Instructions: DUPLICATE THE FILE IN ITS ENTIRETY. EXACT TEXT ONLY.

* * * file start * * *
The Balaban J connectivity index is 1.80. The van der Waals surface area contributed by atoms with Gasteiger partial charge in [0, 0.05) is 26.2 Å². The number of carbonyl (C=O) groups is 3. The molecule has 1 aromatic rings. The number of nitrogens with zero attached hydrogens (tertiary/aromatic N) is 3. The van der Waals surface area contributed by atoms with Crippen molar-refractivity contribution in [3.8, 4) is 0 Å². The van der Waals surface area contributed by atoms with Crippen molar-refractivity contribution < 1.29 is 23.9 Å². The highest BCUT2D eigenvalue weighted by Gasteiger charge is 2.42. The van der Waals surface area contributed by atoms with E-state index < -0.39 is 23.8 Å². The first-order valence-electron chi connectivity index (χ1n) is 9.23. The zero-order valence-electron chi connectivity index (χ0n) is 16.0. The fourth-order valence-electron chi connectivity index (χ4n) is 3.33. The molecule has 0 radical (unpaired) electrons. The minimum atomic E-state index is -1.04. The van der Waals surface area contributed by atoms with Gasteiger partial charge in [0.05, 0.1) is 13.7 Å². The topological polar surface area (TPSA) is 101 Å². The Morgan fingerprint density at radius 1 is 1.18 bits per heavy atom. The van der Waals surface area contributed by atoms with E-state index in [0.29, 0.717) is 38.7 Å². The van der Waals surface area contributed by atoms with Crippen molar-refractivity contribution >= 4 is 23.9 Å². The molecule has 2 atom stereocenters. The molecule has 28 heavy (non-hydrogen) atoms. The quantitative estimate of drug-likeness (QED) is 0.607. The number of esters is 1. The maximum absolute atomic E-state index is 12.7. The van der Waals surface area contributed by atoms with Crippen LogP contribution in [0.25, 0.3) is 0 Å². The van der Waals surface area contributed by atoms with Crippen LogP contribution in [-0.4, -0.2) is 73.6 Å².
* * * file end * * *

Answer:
The Balaban J connectivity index is 1.80. The van der Waals surface area contributed by atoms with Gasteiger partial charge in [0, 0.05) is 26.2 Å². The number of carbonyl (C=O) groups is 3. The molecule has 1 aromatic rings. The number of nitrogens with zero attached hydrogens (tertiary/aromatic N) is 3. The van der Waals surface area contributed by atoms with Crippen molar-refractivity contribution in [3.8, 4) is 0 Å². The van der Waals surface area contributed by atoms with Crippen molar-refractivity contribution < 1.29 is 23.9 Å². The highest BCUT2D eigenvalue weighted by Gasteiger charge is 2.42. The van der Waals surface area contributed by atoms with E-state index < -0.39 is 23.8 Å². The first-order valence-electron chi connectivity index (χ1n) is 9.23. The zero-order valence-electron chi connectivity index (χ0n) is 16.0. The fourth-order valence-electron chi connectivity index (χ4n) is 3.33. The molecule has 0 radical (unpaired) electrons. The minimum atomic E-state index is -1.04. The van der Waals surface area contributed by atoms with Gasteiger partial charge in [0.05, 0.1) is 13.7 Å². The topological polar surface area (TPSA) is 101 Å². The Morgan fingerprint density at radius 1 is 1.18 bits per heavy atom. The van der Waals surface area contributed by atoms with E-state index in [0.29, 0.717) is 38.7 Å². The van der Waals surface area contributed by atoms with Crippen molar-refractivity contribution >= 4 is 23.9 Å². The molecule has 2 atom stereocenters. The molecule has 28 heavy (non-hydrogen) atoms. The quantitative estimate of drug-likeness (QED) is 0.607. The number of esters is 1. The maximum absolute atomic E-state index is 12.7. The van der Waals surface area contributed by atoms with Crippen LogP contribution in [0.25, 0.3) is 0 Å². The van der Waals surface area contributed by atoms with Crippen LogP contribution in [-0.4, -0.2) is 73.6 Å².